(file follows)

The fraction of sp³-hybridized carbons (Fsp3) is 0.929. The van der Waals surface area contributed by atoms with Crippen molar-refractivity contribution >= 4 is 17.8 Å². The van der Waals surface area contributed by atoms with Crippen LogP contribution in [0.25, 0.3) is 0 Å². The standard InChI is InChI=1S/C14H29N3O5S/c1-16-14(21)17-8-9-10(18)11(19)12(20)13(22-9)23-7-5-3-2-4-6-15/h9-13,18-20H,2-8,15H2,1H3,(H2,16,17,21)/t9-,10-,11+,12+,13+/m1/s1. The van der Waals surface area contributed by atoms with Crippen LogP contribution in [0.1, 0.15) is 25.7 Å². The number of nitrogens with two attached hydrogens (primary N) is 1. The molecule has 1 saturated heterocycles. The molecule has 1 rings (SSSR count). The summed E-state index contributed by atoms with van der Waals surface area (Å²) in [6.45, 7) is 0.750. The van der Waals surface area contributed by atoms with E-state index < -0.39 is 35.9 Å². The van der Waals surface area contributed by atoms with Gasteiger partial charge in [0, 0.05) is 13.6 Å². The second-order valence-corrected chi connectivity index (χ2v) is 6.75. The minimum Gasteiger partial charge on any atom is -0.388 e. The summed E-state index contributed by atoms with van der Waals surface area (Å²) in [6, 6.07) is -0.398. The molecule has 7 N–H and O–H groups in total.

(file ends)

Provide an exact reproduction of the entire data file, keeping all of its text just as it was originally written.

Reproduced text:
The fraction of sp³-hybridized carbons (Fsp3) is 0.929. The van der Waals surface area contributed by atoms with Crippen molar-refractivity contribution >= 4 is 17.8 Å². The van der Waals surface area contributed by atoms with Crippen LogP contribution in [0.25, 0.3) is 0 Å². The standard InChI is InChI=1S/C14H29N3O5S/c1-16-14(21)17-8-9-10(18)11(19)12(20)13(22-9)23-7-5-3-2-4-6-15/h9-13,18-20H,2-8,15H2,1H3,(H2,16,17,21)/t9-,10-,11+,12+,13+/m1/s1. The van der Waals surface area contributed by atoms with Crippen LogP contribution in [0.1, 0.15) is 25.7 Å². The number of nitrogens with two attached hydrogens (primary N) is 1. The molecule has 1 saturated heterocycles. The molecule has 1 rings (SSSR count). The summed E-state index contributed by atoms with van der Waals surface area (Å²) in [6.45, 7) is 0.750. The van der Waals surface area contributed by atoms with E-state index < -0.39 is 35.9 Å². The van der Waals surface area contributed by atoms with Gasteiger partial charge in [0, 0.05) is 13.6 Å². The second-order valence-corrected chi connectivity index (χ2v) is 6.75. The minimum Gasteiger partial charge on any atom is -0.388 e. The summed E-state index contributed by atoms with van der Waals surface area (Å²) in [6, 6.07) is -0.398. The molecule has 7 N–H and O–H groups in total.